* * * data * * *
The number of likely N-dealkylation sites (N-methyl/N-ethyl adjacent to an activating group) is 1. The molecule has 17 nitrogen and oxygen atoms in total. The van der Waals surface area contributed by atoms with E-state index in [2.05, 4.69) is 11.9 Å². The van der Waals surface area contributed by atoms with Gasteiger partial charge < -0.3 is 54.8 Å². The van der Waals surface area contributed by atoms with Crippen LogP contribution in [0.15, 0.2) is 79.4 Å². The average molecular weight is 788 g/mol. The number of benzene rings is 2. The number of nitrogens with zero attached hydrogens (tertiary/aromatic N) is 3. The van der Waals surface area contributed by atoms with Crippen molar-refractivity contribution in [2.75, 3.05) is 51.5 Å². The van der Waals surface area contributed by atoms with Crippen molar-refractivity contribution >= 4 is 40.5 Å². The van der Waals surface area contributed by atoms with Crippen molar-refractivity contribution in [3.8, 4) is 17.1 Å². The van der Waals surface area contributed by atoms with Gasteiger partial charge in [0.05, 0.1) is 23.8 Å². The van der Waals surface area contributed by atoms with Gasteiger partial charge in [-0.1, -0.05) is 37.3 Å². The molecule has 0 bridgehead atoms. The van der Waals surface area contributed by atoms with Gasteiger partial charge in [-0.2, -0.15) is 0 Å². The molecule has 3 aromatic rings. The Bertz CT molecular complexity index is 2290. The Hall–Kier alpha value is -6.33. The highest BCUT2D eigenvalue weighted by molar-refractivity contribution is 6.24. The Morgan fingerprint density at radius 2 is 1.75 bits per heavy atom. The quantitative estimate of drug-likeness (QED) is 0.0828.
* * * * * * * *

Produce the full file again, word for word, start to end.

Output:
The number of likely N-dealkylation sites (N-methyl/N-ethyl adjacent to an activating group) is 1. The molecule has 17 nitrogen and oxygen atoms in total. The van der Waals surface area contributed by atoms with E-state index in [2.05, 4.69) is 11.9 Å². The van der Waals surface area contributed by atoms with Gasteiger partial charge < -0.3 is 54.8 Å². The van der Waals surface area contributed by atoms with Crippen LogP contribution in [0.15, 0.2) is 79.4 Å². The average molecular weight is 788 g/mol. The number of benzene rings is 2. The number of nitrogens with zero attached hydrogens (tertiary/aromatic N) is 3. The van der Waals surface area contributed by atoms with Crippen molar-refractivity contribution in [2.75, 3.05) is 51.5 Å². The van der Waals surface area contributed by atoms with Crippen molar-refractivity contribution >= 4 is 40.5 Å². The van der Waals surface area contributed by atoms with Crippen molar-refractivity contribution in [3.8, 4) is 17.1 Å². The van der Waals surface area contributed by atoms with Gasteiger partial charge in [0.05, 0.1) is 23.8 Å². The van der Waals surface area contributed by atoms with Gasteiger partial charge in [-0.1, -0.05) is 37.3 Å². The molecule has 0 bridgehead atoms. The van der Waals surface area contributed by atoms with Gasteiger partial charge in [-0.2, -0.15) is 0 Å². The molecule has 3 aromatic rings. The Bertz CT molecular complexity index is 2290. The Hall–Kier alpha value is -6.33. The highest BCUT2D eigenvalue weighted by molar-refractivity contribution is 6.24. The Morgan fingerprint density at radius 2 is 1.75 bits per heavy atom. The quantitative estimate of drug-likeness (QED) is 0.0828.